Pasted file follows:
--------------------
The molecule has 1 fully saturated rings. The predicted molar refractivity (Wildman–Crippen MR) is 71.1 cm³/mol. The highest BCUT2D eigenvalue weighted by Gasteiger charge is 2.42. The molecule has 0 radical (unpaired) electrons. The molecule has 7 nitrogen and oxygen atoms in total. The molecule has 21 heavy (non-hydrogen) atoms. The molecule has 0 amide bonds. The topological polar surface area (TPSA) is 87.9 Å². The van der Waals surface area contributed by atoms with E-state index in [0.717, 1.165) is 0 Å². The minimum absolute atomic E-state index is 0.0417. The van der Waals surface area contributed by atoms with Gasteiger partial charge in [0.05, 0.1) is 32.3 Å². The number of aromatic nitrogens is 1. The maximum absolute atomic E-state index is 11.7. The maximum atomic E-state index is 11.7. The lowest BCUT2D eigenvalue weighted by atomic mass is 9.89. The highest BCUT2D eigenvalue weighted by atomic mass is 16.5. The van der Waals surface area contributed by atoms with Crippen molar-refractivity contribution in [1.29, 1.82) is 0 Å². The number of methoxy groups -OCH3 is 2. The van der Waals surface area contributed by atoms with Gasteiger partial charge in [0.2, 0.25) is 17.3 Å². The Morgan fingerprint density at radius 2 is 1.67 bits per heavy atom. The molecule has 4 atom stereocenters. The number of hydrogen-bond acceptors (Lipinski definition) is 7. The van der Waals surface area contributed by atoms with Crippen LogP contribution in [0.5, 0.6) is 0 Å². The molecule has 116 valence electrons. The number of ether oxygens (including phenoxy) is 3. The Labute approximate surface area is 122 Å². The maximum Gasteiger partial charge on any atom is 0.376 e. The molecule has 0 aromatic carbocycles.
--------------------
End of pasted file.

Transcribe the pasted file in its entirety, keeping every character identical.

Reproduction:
The molecule has 1 fully saturated rings. The predicted molar refractivity (Wildman–Crippen MR) is 71.1 cm³/mol. The highest BCUT2D eigenvalue weighted by Gasteiger charge is 2.42. The molecule has 0 radical (unpaired) electrons. The molecule has 7 nitrogen and oxygen atoms in total. The molecule has 21 heavy (non-hydrogen) atoms. The molecule has 0 amide bonds. The topological polar surface area (TPSA) is 87.9 Å². The van der Waals surface area contributed by atoms with E-state index in [0.717, 1.165) is 0 Å². The minimum absolute atomic E-state index is 0.0417. The van der Waals surface area contributed by atoms with Gasteiger partial charge in [0.05, 0.1) is 32.3 Å². The number of aromatic nitrogens is 1. The maximum absolute atomic E-state index is 11.7. The maximum atomic E-state index is 11.7. The lowest BCUT2D eigenvalue weighted by atomic mass is 9.89. The highest BCUT2D eigenvalue weighted by atomic mass is 16.5. The van der Waals surface area contributed by atoms with Crippen molar-refractivity contribution in [1.29, 1.82) is 0 Å². The number of methoxy groups -OCH3 is 2. The van der Waals surface area contributed by atoms with Gasteiger partial charge in [0.2, 0.25) is 17.3 Å². The Morgan fingerprint density at radius 2 is 1.67 bits per heavy atom. The molecule has 4 atom stereocenters. The number of hydrogen-bond acceptors (Lipinski definition) is 7. The van der Waals surface area contributed by atoms with Crippen LogP contribution in [0.5, 0.6) is 0 Å². The molecule has 116 valence electrons. The number of ether oxygens (including phenoxy) is 3. The Labute approximate surface area is 122 Å². The maximum Gasteiger partial charge on any atom is 0.376 e. The molecule has 0 aromatic carbocycles.